So Meep lived in my room, on my dresser, and boy, did he smell. There was some hardcore bacteria growing in that cage. I would (accidentally) let week(s) go by without watering his sponge because I hated opening the cage up. It smelled SO BAD. My mother would make me clean it and wash the rocks but even so, it reeked. Therefore, I never wanted to touch him, I didn't want to play with him or even race him like they do at beach restaurants. He was just there, in my room, wasting away. I hesitate to even say he was a pet. I took better care of my crayons than I did this hermit crab.

Which brings me to my favorite story about Meep: when he died. I'm not sure when he actually passed on, but one day I noticed he wasn't slinking around his cage anymore. I remember I got a Q tip and poked him. He just rolled over. He was all shriveled up. I had killed him. Death by dehydration. And from the looks/smell of it, he'd been gone for a while.

Relieved, I picked him up by the end of his shell, carefully carried his smelly corpse downstairs and out onto our patio. Then I did the only thing I knew to do with a dead hermit crab: I cocked my arm back and with all my might and gust, threw him as far as I could into our backyard.

I will never forget watching his little hermit legs flying off in the wind, like the seeds of a dandelion being blown by the breeze. I wasn't even sad to see him go. I was just hoping that the cats wouldn't find him and drag him back up to the porch. And that my parents would never ever buy me another pet crustacean.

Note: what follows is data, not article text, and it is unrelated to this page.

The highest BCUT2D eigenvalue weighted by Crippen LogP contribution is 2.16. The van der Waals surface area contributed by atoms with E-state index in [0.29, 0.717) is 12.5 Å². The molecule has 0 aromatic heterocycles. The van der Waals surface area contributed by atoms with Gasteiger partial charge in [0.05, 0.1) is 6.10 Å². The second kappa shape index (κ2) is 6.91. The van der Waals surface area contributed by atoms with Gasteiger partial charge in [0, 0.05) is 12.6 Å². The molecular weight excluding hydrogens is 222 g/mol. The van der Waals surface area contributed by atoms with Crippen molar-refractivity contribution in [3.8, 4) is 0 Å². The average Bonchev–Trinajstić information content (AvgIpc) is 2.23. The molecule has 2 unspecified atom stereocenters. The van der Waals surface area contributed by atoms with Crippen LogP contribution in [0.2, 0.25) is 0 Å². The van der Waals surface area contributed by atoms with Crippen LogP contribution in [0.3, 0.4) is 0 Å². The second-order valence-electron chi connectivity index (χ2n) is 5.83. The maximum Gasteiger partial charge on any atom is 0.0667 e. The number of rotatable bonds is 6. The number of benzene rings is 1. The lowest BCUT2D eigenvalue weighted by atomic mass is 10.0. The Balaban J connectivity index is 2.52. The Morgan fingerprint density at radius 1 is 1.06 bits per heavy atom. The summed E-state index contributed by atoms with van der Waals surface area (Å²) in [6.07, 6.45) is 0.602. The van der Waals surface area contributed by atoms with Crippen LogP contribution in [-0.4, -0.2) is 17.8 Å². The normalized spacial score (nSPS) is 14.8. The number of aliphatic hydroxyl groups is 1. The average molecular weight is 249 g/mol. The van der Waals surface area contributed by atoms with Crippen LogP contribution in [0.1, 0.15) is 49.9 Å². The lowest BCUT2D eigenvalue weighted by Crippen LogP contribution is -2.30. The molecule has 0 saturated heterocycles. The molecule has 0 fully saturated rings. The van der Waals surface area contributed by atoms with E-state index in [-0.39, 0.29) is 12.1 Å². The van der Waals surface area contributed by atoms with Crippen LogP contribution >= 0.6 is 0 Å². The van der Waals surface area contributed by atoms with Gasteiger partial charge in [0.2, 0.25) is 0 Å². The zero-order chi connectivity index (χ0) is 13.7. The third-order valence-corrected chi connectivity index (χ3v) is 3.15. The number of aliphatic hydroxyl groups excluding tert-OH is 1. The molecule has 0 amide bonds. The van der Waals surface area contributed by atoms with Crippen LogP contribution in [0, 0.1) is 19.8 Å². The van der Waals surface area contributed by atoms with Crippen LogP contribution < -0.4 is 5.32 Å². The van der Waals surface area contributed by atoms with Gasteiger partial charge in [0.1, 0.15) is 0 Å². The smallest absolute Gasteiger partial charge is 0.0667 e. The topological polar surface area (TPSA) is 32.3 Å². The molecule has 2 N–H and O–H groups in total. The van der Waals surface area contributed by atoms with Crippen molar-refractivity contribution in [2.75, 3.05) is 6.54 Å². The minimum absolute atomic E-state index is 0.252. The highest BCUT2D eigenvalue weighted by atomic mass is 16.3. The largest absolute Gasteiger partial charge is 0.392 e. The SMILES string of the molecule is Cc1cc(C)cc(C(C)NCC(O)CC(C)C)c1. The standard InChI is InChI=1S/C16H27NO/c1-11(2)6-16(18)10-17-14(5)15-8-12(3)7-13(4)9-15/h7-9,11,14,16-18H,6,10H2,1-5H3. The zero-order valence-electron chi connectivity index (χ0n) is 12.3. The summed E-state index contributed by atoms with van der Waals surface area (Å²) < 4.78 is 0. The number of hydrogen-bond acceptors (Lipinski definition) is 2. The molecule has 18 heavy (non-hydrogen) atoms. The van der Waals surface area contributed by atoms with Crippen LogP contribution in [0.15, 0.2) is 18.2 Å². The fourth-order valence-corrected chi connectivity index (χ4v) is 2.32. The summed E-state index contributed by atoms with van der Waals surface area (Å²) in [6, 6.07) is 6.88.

Tuesday, October 02, 2007


It doesn't take much to make me a happy girl. For instance, you would be shocked at the incredible pleasure I have received from these lovely pom pom ankle socks from Old Navy. Hey, if it makes exercising fun, I'm all over it. Next time I am near an Old Navy, I am so going back for more colors. Actually, I just checked their Web site and the socks are buy 2 or more and they're $2.50 each! So, I guess I know where I'm going after work today.

It also makes me happy to watch Tommy Tuberville defend Auburn to the point of earning a penalty. How great was it watching him get steamed and blowing up at those officials? He's cool, calm and collected, except when it really matters. I love his passion. What a great coach.

And because it's my blog, and because he's so hot, this also makes me very very VERY happy:

If you're not a JT fan, get over it (coughFergusoncough). Besides, the concert went off demand yesterday so you don't have to hear about him anymore until the DVD comes out!